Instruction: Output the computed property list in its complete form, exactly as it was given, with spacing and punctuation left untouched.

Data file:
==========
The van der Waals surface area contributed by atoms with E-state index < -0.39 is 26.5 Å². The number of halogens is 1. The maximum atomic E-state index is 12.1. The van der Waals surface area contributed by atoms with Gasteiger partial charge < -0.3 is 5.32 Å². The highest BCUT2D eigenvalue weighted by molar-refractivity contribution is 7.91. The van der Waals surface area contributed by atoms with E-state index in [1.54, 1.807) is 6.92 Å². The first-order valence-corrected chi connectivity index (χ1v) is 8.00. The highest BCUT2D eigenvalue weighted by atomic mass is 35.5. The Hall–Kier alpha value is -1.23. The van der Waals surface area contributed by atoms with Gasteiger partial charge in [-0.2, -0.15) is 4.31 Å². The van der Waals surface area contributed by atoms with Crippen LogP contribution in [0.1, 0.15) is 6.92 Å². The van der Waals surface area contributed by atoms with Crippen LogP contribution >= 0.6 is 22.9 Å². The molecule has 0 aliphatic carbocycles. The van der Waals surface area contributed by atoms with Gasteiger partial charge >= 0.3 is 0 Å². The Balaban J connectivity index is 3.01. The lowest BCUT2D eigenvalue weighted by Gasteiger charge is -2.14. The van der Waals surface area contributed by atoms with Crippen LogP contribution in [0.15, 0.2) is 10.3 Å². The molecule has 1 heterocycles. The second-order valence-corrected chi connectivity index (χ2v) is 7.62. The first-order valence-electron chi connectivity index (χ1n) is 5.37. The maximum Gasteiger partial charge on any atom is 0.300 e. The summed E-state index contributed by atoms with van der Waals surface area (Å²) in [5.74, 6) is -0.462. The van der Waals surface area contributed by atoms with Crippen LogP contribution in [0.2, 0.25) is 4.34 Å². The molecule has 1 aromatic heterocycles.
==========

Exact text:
The van der Waals surface area contributed by atoms with E-state index < -0.39 is 26.5 Å². The number of halogens is 1. The maximum atomic E-state index is 12.1. The van der Waals surface area contributed by atoms with Gasteiger partial charge < -0.3 is 5.32 Å². The highest BCUT2D eigenvalue weighted by molar-refractivity contribution is 7.91. The van der Waals surface area contributed by atoms with E-state index in [1.54, 1.807) is 6.92 Å². The first-order valence-corrected chi connectivity index (χ1v) is 8.00. The highest BCUT2D eigenvalue weighted by atomic mass is 35.5. The Hall–Kier alpha value is -1.23. The van der Waals surface area contributed by atoms with Gasteiger partial charge in [-0.2, -0.15) is 4.31 Å². The van der Waals surface area contributed by atoms with Crippen LogP contribution in [0.1, 0.15) is 6.92 Å². The van der Waals surface area contributed by atoms with Crippen LogP contribution >= 0.6 is 22.9 Å². The molecule has 0 aliphatic carbocycles. The van der Waals surface area contributed by atoms with Gasteiger partial charge >= 0.3 is 0 Å². The Balaban J connectivity index is 3.01. The lowest BCUT2D eigenvalue weighted by Gasteiger charge is -2.14. The van der Waals surface area contributed by atoms with Crippen LogP contribution in [0.15, 0.2) is 10.3 Å². The molecule has 1 heterocycles. The second-order valence-corrected chi connectivity index (χ2v) is 7.62. The first-order valence-electron chi connectivity index (χ1n) is 5.37. The maximum Gasteiger partial charge on any atom is 0.300 e. The summed E-state index contributed by atoms with van der Waals surface area (Å²) in [5.74, 6) is -0.462. The van der Waals surface area contributed by atoms with Crippen LogP contribution in [0.2, 0.25) is 4.34 Å². The molecule has 1 aromatic heterocycles.